Wednesday, 10 April 2013

The Key to Getting to Market on Time is......................... Part 1

After I began selling my Bad Bear Brooches, I decided I would expand even a little bit further into the world of Bad Bear Key-rings. It was not a massive jump from one to the other and it seemed to fill a gap in my market. A lot of men did really like my work but unless they were of a badge wearing age, they really were not going to go in for sporting a brooch. The key-rings did very well when I premiered them at my next market and so, I have continued to include them in the Bad Bear line-up.

I thought it might be interesting to share with you the full life cycle of one of these pieces that is destined for a market stall; from materials to making, from making to packaging and from packaging to placement. They go on quite a journey from beginning to end.

I’m generally in Dublin city centre on a Thursday and so, about a week before I am set to go to market, I can be seen going from fabric shop to bead shop to ribbon shop early in the morning. I have a well worn route that I take to make the most efficient use of my time. The night before I will have made a list of the most pressing materials I need and then I will make a small map of the shops I need to make a stop at. I do have a very good store of materials at home in my studio but you would be surprised how often you need to stock up on basics like felt squares and brooch backings. If you find yourself needing to buy more essentials it generally means you have sold your work so it is not a task I complain about. 

I find that in a bustling and jostling city centre, the haberdashery shop is a calming and quiet sanctuary. They are usually filled with intent shoppers looking for a specific coloured thread or a certain size of sewing needle. I find them to be a relaxing and enjoyable environment to be in.

I wasn’t always so comfortable I have to say. But I found when I made regular visits to these places, learned the lingo and got to know some faces, I soon felt right at home. I found going in over and over again, even for short trips, helped to build my confidence and I even have come to enjoy this aspect of my work. You also may feel a little intimidated by a shop that sells niche or specialist items. My advice would be to take your time, hitch a great big smile on your face and ask some questions. In most shops, they will be more than willing to help you with what you need.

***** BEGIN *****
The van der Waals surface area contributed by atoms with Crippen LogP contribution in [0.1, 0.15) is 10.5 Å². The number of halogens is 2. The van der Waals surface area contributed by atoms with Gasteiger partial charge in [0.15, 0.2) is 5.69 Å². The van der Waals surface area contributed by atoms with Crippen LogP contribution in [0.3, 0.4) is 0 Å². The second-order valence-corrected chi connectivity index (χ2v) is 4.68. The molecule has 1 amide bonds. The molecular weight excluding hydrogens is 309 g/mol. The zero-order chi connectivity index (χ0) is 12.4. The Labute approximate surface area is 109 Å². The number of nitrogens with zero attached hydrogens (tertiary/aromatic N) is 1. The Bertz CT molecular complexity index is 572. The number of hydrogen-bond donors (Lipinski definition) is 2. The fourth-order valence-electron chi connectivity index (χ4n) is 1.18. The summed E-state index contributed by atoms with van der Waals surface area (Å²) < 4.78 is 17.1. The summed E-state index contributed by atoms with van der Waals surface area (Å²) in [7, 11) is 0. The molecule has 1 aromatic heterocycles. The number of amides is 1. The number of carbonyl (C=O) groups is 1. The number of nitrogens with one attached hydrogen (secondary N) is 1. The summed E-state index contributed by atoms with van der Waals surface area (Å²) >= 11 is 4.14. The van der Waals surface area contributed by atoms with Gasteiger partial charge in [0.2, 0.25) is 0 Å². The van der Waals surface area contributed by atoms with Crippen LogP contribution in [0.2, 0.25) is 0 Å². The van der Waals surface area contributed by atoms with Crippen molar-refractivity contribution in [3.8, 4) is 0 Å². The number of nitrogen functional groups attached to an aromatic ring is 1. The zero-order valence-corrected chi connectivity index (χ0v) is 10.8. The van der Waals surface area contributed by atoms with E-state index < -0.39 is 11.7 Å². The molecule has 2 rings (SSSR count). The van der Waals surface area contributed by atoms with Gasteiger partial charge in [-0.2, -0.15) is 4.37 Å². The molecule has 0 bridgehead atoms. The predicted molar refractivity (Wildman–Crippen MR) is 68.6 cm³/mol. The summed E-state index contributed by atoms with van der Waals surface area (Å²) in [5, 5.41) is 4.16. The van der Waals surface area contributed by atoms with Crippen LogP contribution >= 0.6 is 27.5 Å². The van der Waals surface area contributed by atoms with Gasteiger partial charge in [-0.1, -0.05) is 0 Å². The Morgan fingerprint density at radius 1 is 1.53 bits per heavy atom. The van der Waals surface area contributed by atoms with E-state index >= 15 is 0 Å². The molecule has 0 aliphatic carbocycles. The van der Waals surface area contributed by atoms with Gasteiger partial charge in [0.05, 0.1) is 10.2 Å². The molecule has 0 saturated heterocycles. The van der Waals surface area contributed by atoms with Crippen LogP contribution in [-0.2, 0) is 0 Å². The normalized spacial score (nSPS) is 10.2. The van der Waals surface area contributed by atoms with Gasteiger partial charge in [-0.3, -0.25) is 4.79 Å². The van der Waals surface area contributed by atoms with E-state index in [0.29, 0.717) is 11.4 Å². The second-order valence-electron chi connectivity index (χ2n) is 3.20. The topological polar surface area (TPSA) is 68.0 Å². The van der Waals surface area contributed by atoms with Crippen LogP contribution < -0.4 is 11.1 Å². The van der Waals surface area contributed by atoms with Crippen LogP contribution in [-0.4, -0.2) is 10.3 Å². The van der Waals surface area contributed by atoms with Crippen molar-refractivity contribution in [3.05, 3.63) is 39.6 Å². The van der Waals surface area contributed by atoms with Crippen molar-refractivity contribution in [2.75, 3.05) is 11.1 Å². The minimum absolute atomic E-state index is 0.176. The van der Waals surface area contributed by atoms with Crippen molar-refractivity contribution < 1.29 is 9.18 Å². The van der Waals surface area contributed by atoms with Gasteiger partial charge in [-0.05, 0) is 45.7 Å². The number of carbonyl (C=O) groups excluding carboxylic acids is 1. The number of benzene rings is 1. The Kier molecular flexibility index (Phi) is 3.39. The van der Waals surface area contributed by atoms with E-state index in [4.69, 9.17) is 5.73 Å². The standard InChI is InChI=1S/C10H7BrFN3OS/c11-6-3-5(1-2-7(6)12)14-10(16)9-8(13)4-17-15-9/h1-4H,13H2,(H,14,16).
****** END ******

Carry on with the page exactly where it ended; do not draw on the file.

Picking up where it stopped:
After getting my loot home, my next job is to assess the stock I have left over from the last market. I will count my numbers, check my sales journal, assess what sold well the last time and make a judgement about how many of each item I could make for the upcoming event. I then will set targets for myself. I write a list of all the things I would like to have made by a certain day. As I finish making things I will check them off my list and assess where I need to focus my attention next. I always have priority pieces to finish first and then less important or irregular sellers lower down on the list. I find this helps to keep me motivated and focused in the run up to the market. Without clear and achievable goals I begin to panic so I try to make the time for this important step.

The next thing I do is roll up my sleeves, take out my materials and get to work. Over time I have developed some work habits that have helped my productivity. In regards to the key rings, I split the making up into several steps. I do all my cutting out first. I draw on and cut out my basic shapes from felt in a big batch. It can be fiddly work but if you do it all in one go I have found you can get a rhythm going that supports you to do it quickly and easily.

The next step is to embroider the faces onto the felt backgrounds. This is where I have to engage my imagination and have a confident hand while stitching each newly invented expression. Again, I try to do this part all at one time so that I can keep track of what I am making in terms of sizes and colours, but also to keep a momentum going rather than constantly chopping and changing tasks.

I attach the key-ring clasp, stuff the head and sew up the completed piece all in one go also. This last step can be quite technical and a little monotonous but you are on the home stretch so that helps to keep you going. When I see a full row of Bad Bear faces scowling up at me I feel it is a job well done.

Join me tomorrow for part 2 of this journey.

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